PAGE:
Associate 1990-91

Maurice Friedberg

Slavic Languages & Literature

A History of Literary Translation in Russia

No serious, systematic history of literary translation in Russia exists in any language. An examination of the fortunes of this endeavor is not only of intrinsic interest. It also reflects the tensions that have existed since the dawn of modern Russian history, i.e., the eighteenth century, between an intense curiosity about Western culture and the simultaneous fear that this culture would expose the country to alien, subversive ideas. Hence, translations were opposed in Imperial Russia by the conservatives and the Church, and in Soviet Russia by the guardians of Communist ideological purity. In the USSR, however, misgivings about translation have often been dealt with by means of political and "moral" censorship of the original text. Censorship also appears to be the central reason for the Soviet preference for "free" translations and steadfast opposition to "literalism," even though proponents of literal translation include such leading figures in Russian literature as the poet Afanasi Fet in the nineteenth century and Vladimir Nabokov in the twentieth century. Curiously, political preference for "free," i.e. censored, translations found unexpected allies in several of Soviet Russia's great poets who were barred by the authorities from publication of original verse. Boris Pasternak and Anna Akhmatova, both victims of political witch hunts, who for decades earned their living as translators, preferred free translations. They used such translations as sublimation of their original verse.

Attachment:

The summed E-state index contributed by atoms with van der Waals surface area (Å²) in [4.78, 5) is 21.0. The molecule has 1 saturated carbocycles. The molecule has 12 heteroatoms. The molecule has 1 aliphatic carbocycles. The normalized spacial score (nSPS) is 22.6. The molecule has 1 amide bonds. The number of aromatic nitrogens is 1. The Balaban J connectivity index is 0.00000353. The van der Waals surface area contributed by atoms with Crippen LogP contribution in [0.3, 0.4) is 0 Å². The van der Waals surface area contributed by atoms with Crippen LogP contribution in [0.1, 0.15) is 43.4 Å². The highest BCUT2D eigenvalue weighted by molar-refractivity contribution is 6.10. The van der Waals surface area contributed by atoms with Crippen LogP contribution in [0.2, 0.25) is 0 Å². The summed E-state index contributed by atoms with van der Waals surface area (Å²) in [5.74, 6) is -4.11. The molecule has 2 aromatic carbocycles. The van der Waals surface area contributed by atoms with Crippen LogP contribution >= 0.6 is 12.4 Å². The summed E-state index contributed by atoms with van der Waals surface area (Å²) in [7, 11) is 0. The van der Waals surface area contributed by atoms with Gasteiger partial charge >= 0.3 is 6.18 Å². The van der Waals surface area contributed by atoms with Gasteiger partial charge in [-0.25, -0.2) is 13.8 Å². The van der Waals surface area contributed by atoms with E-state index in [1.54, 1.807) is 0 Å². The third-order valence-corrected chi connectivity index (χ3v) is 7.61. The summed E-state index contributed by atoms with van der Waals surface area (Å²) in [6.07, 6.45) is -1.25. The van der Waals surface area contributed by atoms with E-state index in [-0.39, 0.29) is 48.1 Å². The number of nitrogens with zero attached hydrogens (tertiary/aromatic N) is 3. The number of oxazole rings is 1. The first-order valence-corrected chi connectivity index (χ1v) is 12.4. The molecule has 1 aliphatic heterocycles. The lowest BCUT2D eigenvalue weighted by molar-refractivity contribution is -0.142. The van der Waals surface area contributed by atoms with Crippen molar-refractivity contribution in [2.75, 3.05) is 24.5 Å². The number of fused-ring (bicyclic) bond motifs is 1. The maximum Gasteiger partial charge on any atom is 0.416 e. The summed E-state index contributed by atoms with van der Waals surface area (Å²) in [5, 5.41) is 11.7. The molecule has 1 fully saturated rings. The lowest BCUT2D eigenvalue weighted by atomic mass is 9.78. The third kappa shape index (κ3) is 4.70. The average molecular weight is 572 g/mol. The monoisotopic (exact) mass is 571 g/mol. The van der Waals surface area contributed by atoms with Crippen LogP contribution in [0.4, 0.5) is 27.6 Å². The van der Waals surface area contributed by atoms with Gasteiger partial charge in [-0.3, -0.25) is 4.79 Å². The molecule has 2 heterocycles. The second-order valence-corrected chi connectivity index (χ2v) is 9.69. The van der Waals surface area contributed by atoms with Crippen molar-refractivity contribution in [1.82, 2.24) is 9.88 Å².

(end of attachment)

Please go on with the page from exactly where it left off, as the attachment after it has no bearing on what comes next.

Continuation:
The projected book will examine separately the development of the theory and of the practice of literary translation in Russia against the background of analogous developments in Western Europe and, to a lesser extent, the United States. Professor Friedberg regards this study as the third and concluding volume in his long-term examination of the larger subject of non-Soviet literature in Soviet society. The first volume, Russian Classics in Soviet Jackets (1962), examined the problem of the legacy of prerevolutionary Russian literature. The second, A Decade of Euphoria: Western Literature in Post-Stalin Russia (1977), dealt with the problem of publication and dissemination of Western writing in the USSR. Professor Friedberg now proposes to examine the problem of translation of these books from West European languages into Russian.